Winebald is one of those amazing English missionaries who evangelized Europe, leaving behind a flourishing Catholicism and a number of monasteries and laying the beginnings of Christianity in what is now Germany, France, Holland, Austria, Belgium, and Luxembourg.
St. Winebald was the son of a West Saxon nobleman, St. Richard, and the brother of St. Willibald. With his father and brother he made a pilgrimage to Rome in 721. His father died in Italy, and Winebald remained in Rome for further study, like his countrymen before him, St. Wilfrid and St. Benedict Biscop. He returned to England and brought back to Rome some of his relatives to begin a monastic life in the holy city.
When St. Boniface came to Rome in 739, he recruited Winebald for the German missions, ordained him a priest, and put him in charge of churches in Germany and Bavaria. His brother, Willibald, who was now bishop of Eichstatt, asked Winebald to found a monastery for the training of priests and as a center of learning. Their sister, St. Walburga, came from England to found a convent, and both the monastery and the convent were founded at Heidenheim.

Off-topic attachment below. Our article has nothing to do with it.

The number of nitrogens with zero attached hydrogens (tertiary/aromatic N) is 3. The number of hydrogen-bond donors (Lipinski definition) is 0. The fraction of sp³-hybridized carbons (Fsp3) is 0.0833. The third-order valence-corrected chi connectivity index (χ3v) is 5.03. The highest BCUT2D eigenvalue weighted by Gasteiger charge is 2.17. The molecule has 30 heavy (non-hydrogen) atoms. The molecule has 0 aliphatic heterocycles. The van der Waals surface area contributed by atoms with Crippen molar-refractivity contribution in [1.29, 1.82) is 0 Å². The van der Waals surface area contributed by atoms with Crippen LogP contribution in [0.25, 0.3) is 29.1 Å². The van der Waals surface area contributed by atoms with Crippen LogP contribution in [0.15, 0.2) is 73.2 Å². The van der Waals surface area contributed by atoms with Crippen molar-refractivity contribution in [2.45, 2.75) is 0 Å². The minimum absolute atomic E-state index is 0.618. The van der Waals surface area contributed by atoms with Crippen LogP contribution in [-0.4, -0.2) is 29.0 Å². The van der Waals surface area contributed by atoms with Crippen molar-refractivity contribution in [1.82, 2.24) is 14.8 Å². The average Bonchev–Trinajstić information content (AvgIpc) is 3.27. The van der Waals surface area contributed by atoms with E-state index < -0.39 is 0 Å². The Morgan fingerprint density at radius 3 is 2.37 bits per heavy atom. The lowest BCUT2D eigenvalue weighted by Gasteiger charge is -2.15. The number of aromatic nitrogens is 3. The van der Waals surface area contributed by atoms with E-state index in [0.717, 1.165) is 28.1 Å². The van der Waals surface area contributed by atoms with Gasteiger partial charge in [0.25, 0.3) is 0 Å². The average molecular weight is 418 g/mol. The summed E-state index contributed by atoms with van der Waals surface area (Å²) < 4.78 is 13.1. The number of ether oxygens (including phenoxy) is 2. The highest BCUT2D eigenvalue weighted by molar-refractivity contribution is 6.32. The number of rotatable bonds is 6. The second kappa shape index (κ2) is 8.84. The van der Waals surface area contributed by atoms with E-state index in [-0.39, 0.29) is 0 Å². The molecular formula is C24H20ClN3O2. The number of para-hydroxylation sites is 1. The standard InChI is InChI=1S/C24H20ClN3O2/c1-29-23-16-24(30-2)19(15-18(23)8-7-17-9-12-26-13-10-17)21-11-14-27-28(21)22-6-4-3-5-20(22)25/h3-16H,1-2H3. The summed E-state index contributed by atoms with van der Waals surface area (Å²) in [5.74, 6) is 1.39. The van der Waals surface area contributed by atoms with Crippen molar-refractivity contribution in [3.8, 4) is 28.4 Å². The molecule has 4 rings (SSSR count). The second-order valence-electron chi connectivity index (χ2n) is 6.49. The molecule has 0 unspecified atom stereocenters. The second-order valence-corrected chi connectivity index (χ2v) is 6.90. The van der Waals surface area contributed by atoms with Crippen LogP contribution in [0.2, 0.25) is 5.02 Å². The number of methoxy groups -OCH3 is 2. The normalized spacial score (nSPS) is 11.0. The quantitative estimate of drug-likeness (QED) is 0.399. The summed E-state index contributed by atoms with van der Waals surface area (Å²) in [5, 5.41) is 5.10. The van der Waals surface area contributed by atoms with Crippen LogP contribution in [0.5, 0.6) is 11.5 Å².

He established the rule of St. Benedict in his monastery, and Heidenheim became an important center of learning in the missionary territory. Because of illness, Winebald was not able to carry on the missionary work that he desired and yearned to end his days at Monte Cassino.
In 761, Winebald visited St. Boniface's shrine at Fulda and on the way home to Heidenheim became very sick. When he reached Heidenheim, he became weaker and weaker and after giving his monks a few last words he died on December 18, 761. His tomb became a local shrine and the site of pilgrimages.